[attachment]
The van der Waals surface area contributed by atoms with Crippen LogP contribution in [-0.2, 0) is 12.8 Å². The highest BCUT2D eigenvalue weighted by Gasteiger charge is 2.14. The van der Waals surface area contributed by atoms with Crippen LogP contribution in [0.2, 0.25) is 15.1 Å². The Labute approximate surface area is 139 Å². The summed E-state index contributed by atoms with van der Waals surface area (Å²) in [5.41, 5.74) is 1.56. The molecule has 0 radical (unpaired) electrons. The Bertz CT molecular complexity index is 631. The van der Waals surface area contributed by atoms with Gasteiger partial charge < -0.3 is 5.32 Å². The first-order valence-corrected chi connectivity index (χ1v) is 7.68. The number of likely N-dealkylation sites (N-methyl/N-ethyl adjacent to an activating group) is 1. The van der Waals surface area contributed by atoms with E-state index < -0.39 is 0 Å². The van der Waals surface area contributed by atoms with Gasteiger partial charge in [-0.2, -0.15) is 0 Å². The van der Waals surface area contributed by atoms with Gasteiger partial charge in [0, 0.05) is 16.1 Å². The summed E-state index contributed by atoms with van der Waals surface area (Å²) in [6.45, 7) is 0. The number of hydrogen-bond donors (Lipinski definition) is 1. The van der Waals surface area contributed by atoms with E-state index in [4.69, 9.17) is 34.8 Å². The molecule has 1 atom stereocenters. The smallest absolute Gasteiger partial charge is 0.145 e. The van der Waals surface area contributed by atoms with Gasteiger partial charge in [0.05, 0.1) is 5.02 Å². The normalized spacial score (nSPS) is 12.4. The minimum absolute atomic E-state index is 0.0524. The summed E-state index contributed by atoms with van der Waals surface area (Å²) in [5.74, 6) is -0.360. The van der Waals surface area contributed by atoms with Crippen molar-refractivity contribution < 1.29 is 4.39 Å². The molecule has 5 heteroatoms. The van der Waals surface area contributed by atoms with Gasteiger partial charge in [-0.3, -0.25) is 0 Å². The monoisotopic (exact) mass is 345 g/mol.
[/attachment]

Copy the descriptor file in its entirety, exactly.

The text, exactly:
The van der Waals surface area contributed by atoms with Crippen LogP contribution in [-0.2, 0) is 12.8 Å². The highest BCUT2D eigenvalue weighted by Gasteiger charge is 2.14. The van der Waals surface area contributed by atoms with Crippen LogP contribution in [0.2, 0.25) is 15.1 Å². The Labute approximate surface area is 139 Å². The summed E-state index contributed by atoms with van der Waals surface area (Å²) in [5.41, 5.74) is 1.56. The molecule has 0 radical (unpaired) electrons. The Bertz CT molecular complexity index is 631. The van der Waals surface area contributed by atoms with Gasteiger partial charge < -0.3 is 5.32 Å². The first-order valence-corrected chi connectivity index (χ1v) is 7.68. The number of likely N-dealkylation sites (N-methyl/N-ethyl adjacent to an activating group) is 1. The van der Waals surface area contributed by atoms with E-state index < -0.39 is 0 Å². The van der Waals surface area contributed by atoms with Gasteiger partial charge in [-0.2, -0.15) is 0 Å². The van der Waals surface area contributed by atoms with Gasteiger partial charge in [0, 0.05) is 16.1 Å². The summed E-state index contributed by atoms with van der Waals surface area (Å²) in [6.45, 7) is 0. The number of hydrogen-bond donors (Lipinski definition) is 1. The van der Waals surface area contributed by atoms with E-state index in [4.69, 9.17) is 34.8 Å². The molecule has 1 atom stereocenters. The smallest absolute Gasteiger partial charge is 0.145 e. The van der Waals surface area contributed by atoms with Gasteiger partial charge in [0.05, 0.1) is 5.02 Å². The normalized spacial score (nSPS) is 12.4. The minimum absolute atomic E-state index is 0.0524. The summed E-state index contributed by atoms with van der Waals surface area (Å²) in [5.74, 6) is -0.360. The van der Waals surface area contributed by atoms with Crippen molar-refractivity contribution < 1.29 is 4.39 Å². The molecule has 5 heteroatoms. The van der Waals surface area contributed by atoms with Gasteiger partial charge in [-0.3, -0.25) is 0 Å². The monoisotopic (exact) mass is 345 g/mol.